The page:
In what way has the shift to online, cloud & mobile platforms changed the nature of client relationships & how is your firm adapting to disruptive technology trends?
It’s true that the world is constantly changing in this respect so this is – and will continue to be – an ongoing challenge. The impact of new technology will hopefully improve the quality of basic accounting records and make it possible for us to provide more advisory services to clients rather than having to focus on correcting poor accounting data.
Advances in technology are also bringing with them a new generation of entrepreneurs and business owners who are demanding a more collaborative approach with greater access to on-line tools and communications than has historically been provided by traditional annual compliance accounting and tax
It’s our job to respond to these changes in market trends and adapt accordingly – something that I believe CBW has been proactively addressing in recent years through the promotion of a series of on-line platforms that clearly demonstrated that the firm is taking a very positive approach to embracing advances in technology.
How do you view the growing legal service market for accountancy firms, & what is your firms approach to undertaking multi-disciplinary work?
CBW has no immediate plans to enter the legal services market, preferring instead to continue nurturing the positive relationships we currently enjoy with the legal profession. We derive a significant volume of work from lawyer referrals and see no reason to change the status quo.
How will the reorganisation at HMRC – including the closure of 137 offices to be replaced with regional centres – and moves to digitally transform the tax administration affect your firm & clients?
My colleague, Robert Maas, has spoken at length about these changes, which the government has labelled as a means to improving service levels. But, as Robert has pointed out, it’s difficult to determine who will reap the benefits. From our perspective, CBW believes that the changes can only result in a deterioration in
service levels for agents.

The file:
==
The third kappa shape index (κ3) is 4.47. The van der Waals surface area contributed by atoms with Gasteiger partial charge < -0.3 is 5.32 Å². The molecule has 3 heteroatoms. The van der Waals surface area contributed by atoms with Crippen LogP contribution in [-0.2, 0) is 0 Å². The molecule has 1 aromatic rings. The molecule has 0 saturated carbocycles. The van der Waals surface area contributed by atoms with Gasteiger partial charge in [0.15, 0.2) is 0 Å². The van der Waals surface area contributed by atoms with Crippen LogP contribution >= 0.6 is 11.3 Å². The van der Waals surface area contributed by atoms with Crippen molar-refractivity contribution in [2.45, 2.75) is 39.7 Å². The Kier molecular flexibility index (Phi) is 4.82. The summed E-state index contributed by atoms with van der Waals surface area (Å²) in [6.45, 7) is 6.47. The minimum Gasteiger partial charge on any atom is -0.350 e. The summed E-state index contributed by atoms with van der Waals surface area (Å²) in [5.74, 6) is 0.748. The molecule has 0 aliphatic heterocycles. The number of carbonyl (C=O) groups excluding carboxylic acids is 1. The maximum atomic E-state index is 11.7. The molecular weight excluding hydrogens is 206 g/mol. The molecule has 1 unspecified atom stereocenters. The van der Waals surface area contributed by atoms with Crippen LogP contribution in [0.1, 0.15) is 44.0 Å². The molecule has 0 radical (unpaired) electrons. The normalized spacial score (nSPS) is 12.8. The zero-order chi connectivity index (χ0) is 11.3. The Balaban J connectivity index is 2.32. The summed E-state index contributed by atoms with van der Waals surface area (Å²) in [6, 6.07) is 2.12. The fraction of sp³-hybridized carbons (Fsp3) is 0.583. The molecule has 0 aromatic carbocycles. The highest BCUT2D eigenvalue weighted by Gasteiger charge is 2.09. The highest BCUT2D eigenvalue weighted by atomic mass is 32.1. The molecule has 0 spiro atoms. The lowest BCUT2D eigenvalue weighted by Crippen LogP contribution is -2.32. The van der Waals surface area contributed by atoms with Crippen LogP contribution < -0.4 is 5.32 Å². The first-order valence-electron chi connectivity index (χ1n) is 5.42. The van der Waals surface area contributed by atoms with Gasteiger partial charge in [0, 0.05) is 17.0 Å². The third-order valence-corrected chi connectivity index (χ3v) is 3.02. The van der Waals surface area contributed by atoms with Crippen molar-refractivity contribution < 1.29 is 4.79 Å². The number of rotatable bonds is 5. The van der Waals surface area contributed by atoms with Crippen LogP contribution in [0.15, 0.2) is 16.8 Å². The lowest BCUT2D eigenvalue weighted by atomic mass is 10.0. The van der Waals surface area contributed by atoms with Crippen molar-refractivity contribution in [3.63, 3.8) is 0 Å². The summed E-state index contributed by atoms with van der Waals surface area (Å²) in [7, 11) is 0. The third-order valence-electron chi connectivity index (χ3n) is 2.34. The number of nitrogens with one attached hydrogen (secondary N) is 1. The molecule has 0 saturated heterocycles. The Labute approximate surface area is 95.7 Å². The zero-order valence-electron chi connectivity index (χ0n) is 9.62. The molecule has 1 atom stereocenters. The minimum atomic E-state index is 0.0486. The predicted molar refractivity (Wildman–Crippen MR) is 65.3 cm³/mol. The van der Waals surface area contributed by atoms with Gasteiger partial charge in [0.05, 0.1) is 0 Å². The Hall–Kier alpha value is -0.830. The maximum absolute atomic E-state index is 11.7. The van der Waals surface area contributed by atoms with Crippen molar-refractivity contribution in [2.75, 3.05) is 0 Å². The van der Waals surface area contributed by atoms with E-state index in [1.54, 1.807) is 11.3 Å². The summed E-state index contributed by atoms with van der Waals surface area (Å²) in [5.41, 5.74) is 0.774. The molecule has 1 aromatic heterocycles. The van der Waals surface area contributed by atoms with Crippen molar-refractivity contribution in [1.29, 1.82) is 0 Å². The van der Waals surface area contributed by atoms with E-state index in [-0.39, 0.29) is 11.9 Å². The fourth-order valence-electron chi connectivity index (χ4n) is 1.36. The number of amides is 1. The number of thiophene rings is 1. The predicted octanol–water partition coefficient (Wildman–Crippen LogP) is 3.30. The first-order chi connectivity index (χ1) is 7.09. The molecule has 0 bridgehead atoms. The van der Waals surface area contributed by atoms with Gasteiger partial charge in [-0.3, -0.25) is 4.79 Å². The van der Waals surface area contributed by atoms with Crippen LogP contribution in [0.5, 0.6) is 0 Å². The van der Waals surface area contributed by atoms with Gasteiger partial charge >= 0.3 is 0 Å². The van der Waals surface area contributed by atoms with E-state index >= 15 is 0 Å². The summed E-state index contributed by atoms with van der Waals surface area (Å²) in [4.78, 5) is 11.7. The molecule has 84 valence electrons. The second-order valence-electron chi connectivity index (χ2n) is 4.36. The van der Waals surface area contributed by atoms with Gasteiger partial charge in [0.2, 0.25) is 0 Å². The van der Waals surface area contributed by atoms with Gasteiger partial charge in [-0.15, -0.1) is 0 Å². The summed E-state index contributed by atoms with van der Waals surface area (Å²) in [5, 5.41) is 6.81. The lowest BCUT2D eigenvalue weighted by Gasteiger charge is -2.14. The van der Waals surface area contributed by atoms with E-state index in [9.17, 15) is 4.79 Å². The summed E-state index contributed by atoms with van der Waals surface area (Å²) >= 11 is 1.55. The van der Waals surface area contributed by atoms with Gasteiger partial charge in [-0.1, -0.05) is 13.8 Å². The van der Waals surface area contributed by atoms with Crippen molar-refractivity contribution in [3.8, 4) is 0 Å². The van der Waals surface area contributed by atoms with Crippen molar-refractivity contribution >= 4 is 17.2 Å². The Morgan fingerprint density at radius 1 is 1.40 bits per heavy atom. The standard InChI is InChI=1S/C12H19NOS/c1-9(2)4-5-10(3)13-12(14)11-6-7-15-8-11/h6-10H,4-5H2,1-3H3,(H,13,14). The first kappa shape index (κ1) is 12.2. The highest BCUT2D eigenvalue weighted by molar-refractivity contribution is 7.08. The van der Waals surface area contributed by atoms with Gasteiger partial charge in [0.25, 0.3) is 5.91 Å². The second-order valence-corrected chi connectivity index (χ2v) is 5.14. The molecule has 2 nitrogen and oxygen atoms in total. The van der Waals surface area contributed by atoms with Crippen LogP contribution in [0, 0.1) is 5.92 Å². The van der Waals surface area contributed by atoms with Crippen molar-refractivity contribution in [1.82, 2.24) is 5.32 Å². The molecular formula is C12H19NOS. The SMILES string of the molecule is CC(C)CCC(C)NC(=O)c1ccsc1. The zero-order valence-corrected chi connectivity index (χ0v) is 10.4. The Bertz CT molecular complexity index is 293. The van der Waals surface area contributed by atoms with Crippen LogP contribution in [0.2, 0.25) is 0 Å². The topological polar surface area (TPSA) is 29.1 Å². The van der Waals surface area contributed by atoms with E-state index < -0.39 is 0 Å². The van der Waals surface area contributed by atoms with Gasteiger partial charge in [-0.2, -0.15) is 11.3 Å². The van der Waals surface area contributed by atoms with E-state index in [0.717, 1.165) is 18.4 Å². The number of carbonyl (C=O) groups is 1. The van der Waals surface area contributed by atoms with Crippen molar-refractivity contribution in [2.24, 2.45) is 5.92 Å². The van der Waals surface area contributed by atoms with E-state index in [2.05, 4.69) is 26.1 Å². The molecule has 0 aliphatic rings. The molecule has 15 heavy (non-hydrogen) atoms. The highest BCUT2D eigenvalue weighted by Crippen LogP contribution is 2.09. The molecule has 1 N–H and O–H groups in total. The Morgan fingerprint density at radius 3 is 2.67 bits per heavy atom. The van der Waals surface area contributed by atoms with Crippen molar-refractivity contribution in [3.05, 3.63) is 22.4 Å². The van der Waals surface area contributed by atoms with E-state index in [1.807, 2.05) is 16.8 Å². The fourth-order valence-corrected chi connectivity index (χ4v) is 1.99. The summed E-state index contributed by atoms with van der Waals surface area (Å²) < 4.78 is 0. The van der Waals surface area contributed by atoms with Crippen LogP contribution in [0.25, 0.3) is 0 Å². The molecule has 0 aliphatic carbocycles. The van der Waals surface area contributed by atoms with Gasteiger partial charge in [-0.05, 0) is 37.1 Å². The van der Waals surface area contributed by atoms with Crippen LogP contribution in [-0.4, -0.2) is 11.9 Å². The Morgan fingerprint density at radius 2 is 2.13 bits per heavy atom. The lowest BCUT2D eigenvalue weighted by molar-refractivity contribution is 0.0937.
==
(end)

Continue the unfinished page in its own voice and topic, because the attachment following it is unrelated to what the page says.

On the other hand, we see the digitalisation of returns as an opportunity. It will mean that the compliance work we currently perform will become increasingly more review and consultancy oriented, allowing our teams more time to advise on tax planning generally.
To what extent has regulatory changes to the large-listed & smaller company audit markets changed your firms approach to undertaking audit work?
Changes to the smaller company audit market will necessarily involve further specialisation and skills focus within the audit team, which will have an impact on the training and development of auditors and the experience we can offer them within the firm.
Clients are bound to feel the impact as well, possibly losing sight of any value that they may previously have obtained from the audit process as legislation and accounting standards become more onerous. This could be an issue going forwards, but it also presents us with a number of potential opportunities; firstly, although fees may rise, there is an opportunity to reintroduce value into the audit process as we become more focused on clients’ needs.
Further, for those clients who will naturally fall out of the audit requirement as the changes bite, we will be able to focus on offering more value added consultancy services. And finally, there is an opportunity to attract new clients to CBW, particularly from smaller firms who may be forced by the changes to give up their audit registrations.
Which areas will be most important to the growth of your practice in 2016?
Tax advisory, wealth management and international new business will be the three most important growth markets for CBW in 2016.
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